Controlling Plants

Chemicals are often used for control of invasive weeds and brush that hamper revegetation efforts on rangelands. Agricultural herbicides undergo extensive toxicological, environmental, plant efficacy, and cost-benefit tests before being released for widespread use. This database of knowledge enables the applicator to select herbicides to fit the targeted weeds and brush for maximum efficacy, efficiency, safety, and economics. The major change in application practice has been a shift from broad-scale aerial applications to individual plant treatments with ground equipment. In either case, the application equipment has been designed for more precision and safer use. Global positioning systems (GPS) and geographic information systems (GIS) on aircraft or ground units allow the operator to "sculpt" the landscape for multiple land-uses, e.g. wildlife habitat, grazing, water harvesting, and aesthetics. Herbicides will continue to play a significant role both singly and in combination with fire and mechanical treatments in revegetation projects. Persons applying restricted-use pesticides must have state certified Applicator's License and follow specifications on the chemical's Product Label. It is important to note that the Directions for Use section of all pesticide product labels begin with the statement: "It is a violation of Federal law to use this product in a manner inconsistent with its labeling."

The use of prescribed fires to control weeds and woody vegetation, improve forage health, manipulate wildlife habitat, and reduce fire-prone vegetation is well established. Revegetation projects can benefit from the use of fire alone or in combination with mechanical or chemical treatments. Prescribed burning implies the use of stated goals and a well-thought-out fire plan using recommended equipment and burning techniques. Consideration must be given to weather, vegetation, topography, and other variables. Fire can be a very cost-effective treatment and can cover large areas of varied terrain in a short time span if sufficient fine fuel is present. Burning treatments will be spotty if the fuel load is limited. Forage production and palatability is usually increased following a burn. Seeding may also be conducted following a burn. Erosion can be a problem following a fire. Escapes from planned burns present a real hazard; therefore, trained personnel and wise judgment are vital to successful prescribed fires.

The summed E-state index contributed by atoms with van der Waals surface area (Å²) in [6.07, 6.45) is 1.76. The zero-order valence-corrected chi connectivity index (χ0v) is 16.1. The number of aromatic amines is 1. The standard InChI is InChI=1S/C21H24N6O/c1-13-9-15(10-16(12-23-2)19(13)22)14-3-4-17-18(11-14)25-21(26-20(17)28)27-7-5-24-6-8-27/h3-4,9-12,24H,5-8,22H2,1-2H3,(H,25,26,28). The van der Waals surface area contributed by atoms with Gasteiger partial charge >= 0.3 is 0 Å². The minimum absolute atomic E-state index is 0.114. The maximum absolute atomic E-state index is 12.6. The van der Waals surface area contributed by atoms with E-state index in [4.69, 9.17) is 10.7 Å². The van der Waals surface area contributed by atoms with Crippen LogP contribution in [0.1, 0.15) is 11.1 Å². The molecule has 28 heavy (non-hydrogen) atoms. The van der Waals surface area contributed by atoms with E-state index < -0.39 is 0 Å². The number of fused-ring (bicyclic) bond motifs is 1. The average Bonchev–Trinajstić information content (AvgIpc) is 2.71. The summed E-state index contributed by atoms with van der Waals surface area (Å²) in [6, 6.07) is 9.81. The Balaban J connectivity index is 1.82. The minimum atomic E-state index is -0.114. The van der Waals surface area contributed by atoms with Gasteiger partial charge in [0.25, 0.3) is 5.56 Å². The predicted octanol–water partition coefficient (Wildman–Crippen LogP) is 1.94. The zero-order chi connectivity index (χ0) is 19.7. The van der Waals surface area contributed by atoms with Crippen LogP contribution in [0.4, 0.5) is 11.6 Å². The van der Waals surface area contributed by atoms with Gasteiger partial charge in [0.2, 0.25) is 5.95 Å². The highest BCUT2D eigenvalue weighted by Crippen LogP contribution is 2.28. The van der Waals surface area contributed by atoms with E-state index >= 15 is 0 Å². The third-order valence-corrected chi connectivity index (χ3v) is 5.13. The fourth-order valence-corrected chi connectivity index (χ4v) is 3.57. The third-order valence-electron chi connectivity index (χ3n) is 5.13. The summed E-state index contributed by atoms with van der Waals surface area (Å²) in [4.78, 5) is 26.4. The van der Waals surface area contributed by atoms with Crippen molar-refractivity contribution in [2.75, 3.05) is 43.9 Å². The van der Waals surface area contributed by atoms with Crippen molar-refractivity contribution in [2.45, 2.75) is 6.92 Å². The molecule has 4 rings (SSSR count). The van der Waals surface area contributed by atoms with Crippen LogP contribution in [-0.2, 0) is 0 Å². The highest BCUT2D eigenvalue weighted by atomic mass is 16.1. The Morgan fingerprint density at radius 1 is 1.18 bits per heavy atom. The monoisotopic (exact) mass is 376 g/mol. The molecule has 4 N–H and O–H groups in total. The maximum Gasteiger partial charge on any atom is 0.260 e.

Equipment covered in this section is designed to mechanically remove invasive weeds, shrubs, and trees that would impede the revegetation of sites to plants that are ecologically adapted. Combinations of different mechanical treatments are often necessary to achieve desired results. Effectiveness of mechanical control depends on:

  • selection of proper equipment and its method of application
  • targeted plant and its sprouting characteristics
  • site potential
  • soil type
  • topography and terrain

Mechanical treatments are visually apparent and usually effective, but they can be more costly than other methods. They may be the only solution when herbicide or fire cannot be used.